Borough launches iWatchNaugatuck

Lt. Bryan Cammarata shows off the iWatchNaugatuck app at the Naugatuck Police Department Friday morning. –ELIO GUGLIOTTI

NAUGATUCK — By downloading a free app, Naugatuck residents can turn their smartphones into a crime-fighting tool.

The Naugatuck Police Department launched iWatchNaugatuck Friday. iWatchNaugatuck is a free app that allows users to submit information, including photos and videos, anonymously to police on crimes. The information is first sent to an independent server, where identifying information such as phone numbers or email addresses are scrambled so police cannot see them. Tipsters can also provide contact information so police can follow up with them.

“Anyway that we can get tips is valuable to us. But, the reluctance a lot times for people is they don’t want to get involved, and they don’t want to risk that somebody’s going to be able to identify them,” Lt. Bryan Cammarata said.

The app can be downloaded for free at app stores on the iPhone, Android and BlackBerry by searching for “iWatchNaugatuck.”

As technology, such as smartphones, becomes more and more prevalent in today’s society, Cammarata said the app gives citizens a way to provide information to police they are more comfortable with.

“As we get more and more dependent on [smartphones], you look around and everybody is walking around with their phones,” Cammarata said.

Those without smartphones can also submit anonymous tips through iWatch by calling or texting (203) 729-5222 or online at

“It could be a game changer here in Naugatuck,” said Alan Merly, director of technology for Naugatuck public schools. “It could reach people who have never had a relationship with the police department before.”

Merly, who is working with the police department on the program, explained the tips will be reviewed by a “master alert group” of eight to 10 administrators within the police department. The group will then decide what to do with the tip.

Depending on the time a tip is submitted, it may not be looked at immediately. Cammarata and Merly both emphasized the app is not meant to handle emergencies or replace 911.

“It does not replace 911,” Merly said. “It’s not intended to. It’s just intended to be another vehicle for the citizens to submit tips.”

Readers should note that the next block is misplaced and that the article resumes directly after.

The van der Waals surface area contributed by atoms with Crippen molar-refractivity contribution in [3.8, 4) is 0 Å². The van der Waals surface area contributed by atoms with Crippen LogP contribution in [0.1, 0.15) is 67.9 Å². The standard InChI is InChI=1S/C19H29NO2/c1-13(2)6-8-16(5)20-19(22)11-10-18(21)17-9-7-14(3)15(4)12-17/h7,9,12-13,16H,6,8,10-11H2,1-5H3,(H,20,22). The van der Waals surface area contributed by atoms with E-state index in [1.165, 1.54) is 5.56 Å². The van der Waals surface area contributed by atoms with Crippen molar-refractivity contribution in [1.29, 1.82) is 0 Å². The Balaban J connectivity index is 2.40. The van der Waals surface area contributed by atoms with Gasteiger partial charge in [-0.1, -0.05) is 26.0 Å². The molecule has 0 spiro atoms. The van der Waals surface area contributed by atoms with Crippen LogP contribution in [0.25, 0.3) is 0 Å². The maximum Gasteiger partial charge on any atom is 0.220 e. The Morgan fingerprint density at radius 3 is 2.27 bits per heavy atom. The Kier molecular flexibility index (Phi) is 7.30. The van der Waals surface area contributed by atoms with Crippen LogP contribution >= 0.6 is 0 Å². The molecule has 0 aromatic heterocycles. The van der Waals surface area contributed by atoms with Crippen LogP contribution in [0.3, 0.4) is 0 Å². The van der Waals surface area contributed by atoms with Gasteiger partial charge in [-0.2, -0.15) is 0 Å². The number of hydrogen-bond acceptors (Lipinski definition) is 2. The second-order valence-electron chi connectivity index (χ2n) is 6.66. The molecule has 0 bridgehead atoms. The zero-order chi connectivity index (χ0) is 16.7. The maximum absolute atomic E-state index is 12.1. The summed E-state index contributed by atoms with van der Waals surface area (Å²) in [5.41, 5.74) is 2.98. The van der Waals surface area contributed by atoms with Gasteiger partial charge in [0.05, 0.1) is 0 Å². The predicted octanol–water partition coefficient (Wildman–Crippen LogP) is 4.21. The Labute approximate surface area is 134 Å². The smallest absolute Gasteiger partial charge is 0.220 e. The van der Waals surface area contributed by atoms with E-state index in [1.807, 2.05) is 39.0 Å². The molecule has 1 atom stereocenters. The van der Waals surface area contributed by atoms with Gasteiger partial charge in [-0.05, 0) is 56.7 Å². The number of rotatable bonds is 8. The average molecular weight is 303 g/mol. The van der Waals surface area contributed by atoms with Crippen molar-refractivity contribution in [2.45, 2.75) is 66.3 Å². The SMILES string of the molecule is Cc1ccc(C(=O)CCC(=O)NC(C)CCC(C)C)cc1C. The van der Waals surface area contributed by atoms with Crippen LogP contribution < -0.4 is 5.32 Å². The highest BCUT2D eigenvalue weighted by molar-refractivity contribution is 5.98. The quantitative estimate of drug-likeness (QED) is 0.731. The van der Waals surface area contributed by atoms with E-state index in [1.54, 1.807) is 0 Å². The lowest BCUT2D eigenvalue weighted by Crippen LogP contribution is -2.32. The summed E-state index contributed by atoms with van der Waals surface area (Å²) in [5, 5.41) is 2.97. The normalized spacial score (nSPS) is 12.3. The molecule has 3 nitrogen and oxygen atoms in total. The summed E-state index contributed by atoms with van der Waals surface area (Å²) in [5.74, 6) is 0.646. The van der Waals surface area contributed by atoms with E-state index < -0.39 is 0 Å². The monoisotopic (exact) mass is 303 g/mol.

Cammarata added, “It is strictly for tips.”

Merly is in the process of customizing the app so City Hill Middle School and Naugatuck High School students can submit tips on issues from bullying to drugs at the schools directly to school administrators and the schools’ resource officers. Currently, students can use the app and the tips will go to the police department. Merly expected the customized splash pages for the schools to be up and running in a few weeks.

iWatchNaugatuck is not just a tool to fight crimes. It also features a way for “311,” or quality of life tips, to be submitted to the borough. Residents can report information such as potholes, broken street lights, garbage, and vandalism to the borough through the app.

Merly added the app also allows for citizens to sign up for alerts from police, including missing people or photos of suspects.

Cammarata referred questions on the exact cost of the program to Lt. Robert Harrison, who could not be reached for comment as of this post.

Earlier this year, Harrison told borough officials it would cost at least last $7,000 and there was enough money in the police department’s technology maintenance account this year to cover the cost. Renewals in subsequent years were expected to cost at least $6,000.

As the borough moves ahead with iWatchNaugatuck, Cammarata said the department is excited to have another tool at its disposal.

“We have another tool now that will allow us to be able to look into those tips and give us more avenues to investigate, that’s always a good thing,” he said. “In that regard, we’re very excited to have another tool here to be able to use to obtain information.”